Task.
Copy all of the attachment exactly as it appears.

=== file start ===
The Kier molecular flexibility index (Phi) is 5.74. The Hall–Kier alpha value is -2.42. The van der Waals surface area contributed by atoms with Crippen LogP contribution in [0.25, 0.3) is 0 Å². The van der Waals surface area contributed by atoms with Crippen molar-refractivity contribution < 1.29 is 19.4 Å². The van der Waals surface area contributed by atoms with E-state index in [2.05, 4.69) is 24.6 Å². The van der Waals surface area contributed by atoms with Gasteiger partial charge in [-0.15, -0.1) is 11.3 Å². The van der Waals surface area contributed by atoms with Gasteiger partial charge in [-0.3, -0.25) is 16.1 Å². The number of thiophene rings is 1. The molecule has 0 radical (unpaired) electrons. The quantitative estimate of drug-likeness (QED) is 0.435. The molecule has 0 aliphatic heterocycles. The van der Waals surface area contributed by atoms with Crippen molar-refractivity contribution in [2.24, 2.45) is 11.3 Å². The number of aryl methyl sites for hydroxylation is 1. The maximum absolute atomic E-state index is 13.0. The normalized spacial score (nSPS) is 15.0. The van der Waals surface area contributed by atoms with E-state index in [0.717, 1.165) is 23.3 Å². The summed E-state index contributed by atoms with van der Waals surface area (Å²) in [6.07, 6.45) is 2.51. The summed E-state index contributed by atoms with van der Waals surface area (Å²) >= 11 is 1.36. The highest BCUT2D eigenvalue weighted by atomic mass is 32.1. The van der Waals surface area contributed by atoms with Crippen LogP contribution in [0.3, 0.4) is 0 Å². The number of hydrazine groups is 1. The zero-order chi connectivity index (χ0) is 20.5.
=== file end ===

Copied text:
The Kier molecular flexibility index (Phi) is 5.74. The Hall–Kier alpha value is -2.42. The van der Waals surface area contributed by atoms with Crippen LogP contribution in [0.25, 0.3) is 0 Å². The van der Waals surface area contributed by atoms with Crippen molar-refractivity contribution < 1.29 is 19.4 Å². The van der Waals surface area contributed by atoms with E-state index in [2.05, 4.69) is 24.6 Å². The van der Waals surface area contributed by atoms with Gasteiger partial charge in [-0.15, -0.1) is 11.3 Å². The van der Waals surface area contributed by atoms with Gasteiger partial charge in [-0.3, -0.25) is 16.1 Å². The number of thiophene rings is 1. The molecule has 0 radical (unpaired) electrons. The quantitative estimate of drug-likeness (QED) is 0.435. The molecule has 0 aliphatic heterocycles. The van der Waals surface area contributed by atoms with Crippen molar-refractivity contribution in [2.24, 2.45) is 11.3 Å². The number of aryl methyl sites for hydroxylation is 1. The maximum absolute atomic E-state index is 13.0. The normalized spacial score (nSPS) is 15.0. The van der Waals surface area contributed by atoms with E-state index in [0.717, 1.165) is 23.3 Å². The summed E-state index contributed by atoms with van der Waals surface area (Å²) in [6.07, 6.45) is 2.51. The summed E-state index contributed by atoms with van der Waals surface area (Å²) >= 11 is 1.36. The highest BCUT2D eigenvalue weighted by atomic mass is 32.1. The van der Waals surface area contributed by atoms with Crippen LogP contribution in [0.3, 0.4) is 0 Å². The number of hydrazine groups is 1. The zero-order chi connectivity index (χ0) is 20.5.